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Thursday, May 29 • 9:40am - 10:00am
(Opening Session) Being a Gallery in a Park – Balancing Sustainability, Access and Collection Care

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The Whitworth Art Gallery, University of Manchester, founded in 1889 is home to nationally designated collections of watercolors, prints, wallpapers and textiles, and has an active collecting policy for contemporary works. It is currently undergoing a capital building development that includes a new extension and a refurbishment of elements of an historic building, increasing its footprint by 30%. As part of the University of Manchester, the Gallery is required by its funding bodies and the Heritage Lottery Fund who have provided the majority of our project funding to meet high energy efficiency and carbon reduction targets. This requirement underpinned a sustainable brief to the architects and accompanying design team that demanded a 10% overall reduction in carbon emissions, energy saving strategies, the introduction of green technologies, and a commitment to achieve an 'Excellent' rating in the UK construction industry sustainable assessment tool, BREEAM. Additionally, it provided institutional motivation to build on existing practices and further embed sustainability within all aspects of Gallery operations.

The paper will focus on four specific areas:
  • Re-assessment of temperature and relative humidity parameters for the storage and display of the collections
  • A new approach to lighting control and the management of increased daylight into gallery spaces
  • Use of modular re-usable display systems and local control of the recycling of materials
  • Management of biodiversity, corporate and educational events together with integrated pest management
The first two areas are a result of capital investment coinciding with concern for environmental targets, and providing an opportunity for collection care staff to work alongside a design team to understand and respond to the challenges inherent within the existing building, and to the collection care needs of the objects housed within it. The paper will describe a move away from expensive and unsustainable air conditioning (HVAC) systems to a passive environmental approach by reintroducing natural ventilation, installing earth tubes and ground source heat pumps, making use of the thermal properties of the building envelope and operating conservation heating. 

The third area describes a long-standing ability by conservation and technical staff to make creative use of display equipment, previously driven by financial constraints, but now established as a routine reaction to green concerns. This includes the re-use of Panelock exhibition screens and picture display frames, the design and manufacture of a modular mounting system for the display of textiles, multifunctional use of all display equipment, careful waste management practices and the recycling of storage and exhibition equipment to other local cultural organizations via professional networks.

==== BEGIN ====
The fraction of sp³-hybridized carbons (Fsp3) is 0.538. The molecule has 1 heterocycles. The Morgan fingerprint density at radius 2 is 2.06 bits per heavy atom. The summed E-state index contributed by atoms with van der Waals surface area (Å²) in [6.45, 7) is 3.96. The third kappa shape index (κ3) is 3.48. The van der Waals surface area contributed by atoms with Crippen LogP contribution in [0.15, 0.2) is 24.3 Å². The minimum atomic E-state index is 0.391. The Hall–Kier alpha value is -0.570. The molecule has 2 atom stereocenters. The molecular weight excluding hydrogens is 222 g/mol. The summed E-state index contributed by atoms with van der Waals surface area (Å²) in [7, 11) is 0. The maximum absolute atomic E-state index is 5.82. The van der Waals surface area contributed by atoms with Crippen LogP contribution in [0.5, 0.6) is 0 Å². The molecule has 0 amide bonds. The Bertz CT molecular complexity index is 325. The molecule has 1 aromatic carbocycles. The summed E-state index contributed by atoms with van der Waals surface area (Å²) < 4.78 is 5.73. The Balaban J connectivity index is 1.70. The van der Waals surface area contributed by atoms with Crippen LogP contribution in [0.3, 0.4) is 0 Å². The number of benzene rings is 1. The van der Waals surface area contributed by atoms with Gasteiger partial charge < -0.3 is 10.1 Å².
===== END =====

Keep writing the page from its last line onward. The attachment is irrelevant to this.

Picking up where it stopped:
Fourth, with the Gallery located within a parkland setting, and incorporating both a green and a bio-diverse roof, as well as hosting a wide variety of events and activities (inside and outside), conservation staff find themselves treading a fine line between engaging with green initiatives, continuing to provide access to the collections to increasingly diverse audiences, while maintaining Integrated Pest Management procedures.

Throughout all these various strands, the gallery aspires to a triple bottom line approach, adding economic and environmental factors to finding a workable and sustainable balance between access and collection care. This paper will examine and evaluate the methodologies developed and successfully applied.

avatar for Nicola Walker

Nicola Walker

Head of Collection Care & Access, Whitworth Art Gallery, University of Manchester
Nicola Walker trained as a paper conservator in Newcastle, and worked in that capacity in the UK, in Oxford, Manchester and Liverpool for over 20 years, including 13 years at the Whitworth Art Gallery, The University of Manchester, working on its collections of prints, drawings, watercolours... Read More →


Ann French

Textile Conservator and Collection Care Manager, Whitworth Art Gallery, University of Manchester, UK
Ann French has worked in the field of Textile Conservation for nearly thirty years for a variety of institutions, including the Victoria and Albert Museum, Glasgow Museums, the Area Museums Council for the South West and the National Trust for England and Wales.  She has been employed... Read More →

Thursday May 29, 2014 9:40am - 10:00am PDT
Grand Ballroom A-C